The Alchemy of Murder
Set in Paris during the Exposition of 1889, this historical crime novel takes the well-known American journalist Nellie Bly as its heroine, and brings in all the names of the time—Oscar Wilde, Louis Pasteur, Jules Verne, Toulouse Lautrec, Guy de Maupassant, etc., etc.
I am sure McCleary has done her homework, and all these people were in Paris in 1889, but were they really all likely to meet? I realise there has to be an element of suspension of disbelief, but I personally dislike novels that seem to need to bring in famous people of the time, in order to—what? Give a flavour of the times? Show the author has done her research? Give a reason for reading the book, to see how many famous people you can spot? Or just for the fun of it?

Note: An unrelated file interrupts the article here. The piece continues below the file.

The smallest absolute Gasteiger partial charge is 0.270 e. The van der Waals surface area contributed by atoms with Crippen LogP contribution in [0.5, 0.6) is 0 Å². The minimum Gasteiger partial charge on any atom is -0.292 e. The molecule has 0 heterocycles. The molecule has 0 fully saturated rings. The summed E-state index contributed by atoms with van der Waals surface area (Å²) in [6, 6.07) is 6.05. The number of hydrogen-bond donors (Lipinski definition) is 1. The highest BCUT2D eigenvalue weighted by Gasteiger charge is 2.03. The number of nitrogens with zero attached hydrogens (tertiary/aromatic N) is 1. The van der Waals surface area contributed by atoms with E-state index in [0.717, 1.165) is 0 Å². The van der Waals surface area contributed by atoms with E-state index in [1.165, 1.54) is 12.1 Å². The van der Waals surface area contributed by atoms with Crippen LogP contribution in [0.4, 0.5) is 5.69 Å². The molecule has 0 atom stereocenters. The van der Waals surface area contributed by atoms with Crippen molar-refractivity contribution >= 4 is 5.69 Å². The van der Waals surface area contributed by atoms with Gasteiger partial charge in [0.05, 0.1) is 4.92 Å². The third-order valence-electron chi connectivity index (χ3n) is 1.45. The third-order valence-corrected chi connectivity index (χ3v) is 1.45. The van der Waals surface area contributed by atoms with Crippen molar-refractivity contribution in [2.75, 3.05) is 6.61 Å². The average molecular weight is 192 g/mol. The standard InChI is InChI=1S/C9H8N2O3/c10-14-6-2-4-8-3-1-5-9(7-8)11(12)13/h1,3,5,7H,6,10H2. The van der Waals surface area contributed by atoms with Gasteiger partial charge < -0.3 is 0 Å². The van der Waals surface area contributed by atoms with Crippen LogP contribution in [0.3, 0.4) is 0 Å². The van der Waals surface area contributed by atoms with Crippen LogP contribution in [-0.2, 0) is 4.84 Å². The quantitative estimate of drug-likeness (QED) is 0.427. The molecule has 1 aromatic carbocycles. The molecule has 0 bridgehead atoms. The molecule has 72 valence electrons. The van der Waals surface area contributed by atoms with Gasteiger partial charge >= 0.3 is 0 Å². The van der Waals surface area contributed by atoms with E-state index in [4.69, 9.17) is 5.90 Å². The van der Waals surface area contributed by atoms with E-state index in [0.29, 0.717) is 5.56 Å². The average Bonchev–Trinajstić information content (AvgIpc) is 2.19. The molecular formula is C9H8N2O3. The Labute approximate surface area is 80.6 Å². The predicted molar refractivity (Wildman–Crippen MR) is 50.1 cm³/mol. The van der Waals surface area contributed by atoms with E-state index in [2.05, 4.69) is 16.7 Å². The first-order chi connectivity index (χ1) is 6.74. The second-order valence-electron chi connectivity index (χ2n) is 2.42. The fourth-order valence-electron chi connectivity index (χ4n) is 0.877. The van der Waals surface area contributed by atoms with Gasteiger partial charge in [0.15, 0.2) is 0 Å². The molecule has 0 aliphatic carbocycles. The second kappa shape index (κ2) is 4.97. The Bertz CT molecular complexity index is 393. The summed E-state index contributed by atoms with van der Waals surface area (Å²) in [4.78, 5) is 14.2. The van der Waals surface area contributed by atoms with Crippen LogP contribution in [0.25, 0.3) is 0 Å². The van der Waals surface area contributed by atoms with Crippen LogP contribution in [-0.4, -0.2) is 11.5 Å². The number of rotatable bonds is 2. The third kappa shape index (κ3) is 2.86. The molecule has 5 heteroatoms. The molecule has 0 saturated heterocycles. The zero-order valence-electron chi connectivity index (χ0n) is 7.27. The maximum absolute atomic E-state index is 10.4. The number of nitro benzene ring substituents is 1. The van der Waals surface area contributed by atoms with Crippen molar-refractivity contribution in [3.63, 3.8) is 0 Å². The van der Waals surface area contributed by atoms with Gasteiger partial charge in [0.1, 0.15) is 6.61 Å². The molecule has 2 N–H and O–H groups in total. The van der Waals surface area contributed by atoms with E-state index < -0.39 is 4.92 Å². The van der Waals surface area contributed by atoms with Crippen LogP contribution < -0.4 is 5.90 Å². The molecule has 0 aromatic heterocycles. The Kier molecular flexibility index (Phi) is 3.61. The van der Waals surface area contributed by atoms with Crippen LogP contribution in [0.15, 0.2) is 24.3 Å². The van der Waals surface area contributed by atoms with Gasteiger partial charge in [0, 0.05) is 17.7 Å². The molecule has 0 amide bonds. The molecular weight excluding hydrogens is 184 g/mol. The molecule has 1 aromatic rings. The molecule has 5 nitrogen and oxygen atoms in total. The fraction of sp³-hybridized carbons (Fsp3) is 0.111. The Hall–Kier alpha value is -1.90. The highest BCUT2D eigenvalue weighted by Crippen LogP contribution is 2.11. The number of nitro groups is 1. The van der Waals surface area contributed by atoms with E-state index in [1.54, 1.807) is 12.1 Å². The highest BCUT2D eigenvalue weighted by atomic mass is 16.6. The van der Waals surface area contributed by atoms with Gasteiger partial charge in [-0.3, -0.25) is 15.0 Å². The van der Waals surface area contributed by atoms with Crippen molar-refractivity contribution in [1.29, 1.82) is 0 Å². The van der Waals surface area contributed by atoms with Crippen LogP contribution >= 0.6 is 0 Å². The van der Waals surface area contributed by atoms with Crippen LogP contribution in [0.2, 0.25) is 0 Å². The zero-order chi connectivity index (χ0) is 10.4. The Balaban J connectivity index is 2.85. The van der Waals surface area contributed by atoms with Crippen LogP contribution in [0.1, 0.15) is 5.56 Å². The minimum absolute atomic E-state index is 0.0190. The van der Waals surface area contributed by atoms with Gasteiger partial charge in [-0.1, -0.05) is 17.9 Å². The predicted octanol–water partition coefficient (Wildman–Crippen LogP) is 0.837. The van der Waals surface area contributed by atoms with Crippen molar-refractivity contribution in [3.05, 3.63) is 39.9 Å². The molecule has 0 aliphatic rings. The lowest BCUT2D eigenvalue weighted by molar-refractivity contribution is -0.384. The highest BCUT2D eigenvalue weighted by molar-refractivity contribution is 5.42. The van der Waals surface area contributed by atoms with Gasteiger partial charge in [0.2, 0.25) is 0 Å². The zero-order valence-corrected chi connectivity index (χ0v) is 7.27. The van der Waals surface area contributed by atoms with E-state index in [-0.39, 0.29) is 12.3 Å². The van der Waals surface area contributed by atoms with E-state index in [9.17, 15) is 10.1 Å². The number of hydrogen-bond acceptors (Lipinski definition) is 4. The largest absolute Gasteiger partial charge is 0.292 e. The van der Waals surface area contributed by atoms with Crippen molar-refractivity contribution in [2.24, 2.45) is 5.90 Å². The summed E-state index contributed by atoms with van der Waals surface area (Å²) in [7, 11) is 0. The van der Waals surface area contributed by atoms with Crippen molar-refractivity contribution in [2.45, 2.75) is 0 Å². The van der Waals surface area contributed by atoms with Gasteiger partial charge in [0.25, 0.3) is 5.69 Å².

That said, this is an interesting example of the subgenre, with an editorial preamble, footnotes, and a postscript advertising the next novel in the series, set during Bly’s round-the-world trip. This novel, however, describes her early life and her ten days undercover at the insane asylum on Blackwell’s Island in New York (true event), where Nellie discovers that a man, posing as a doctor, is murdering some of the inmates (presumably not true). She follows him to Paris where she enlists the aid of Jules Verne who introduces her to Pasteur, who is trying to uncover both the reason for the spread of a disease killing the poor of Paris and exactly what the disease is.
Jumping between Nellie’s first-person, present-tense account, and other third-person accounts, often told in the past tense, this novel has a feisty heroine, an intriguing plot, and shows the reader something of 19th-century Paris.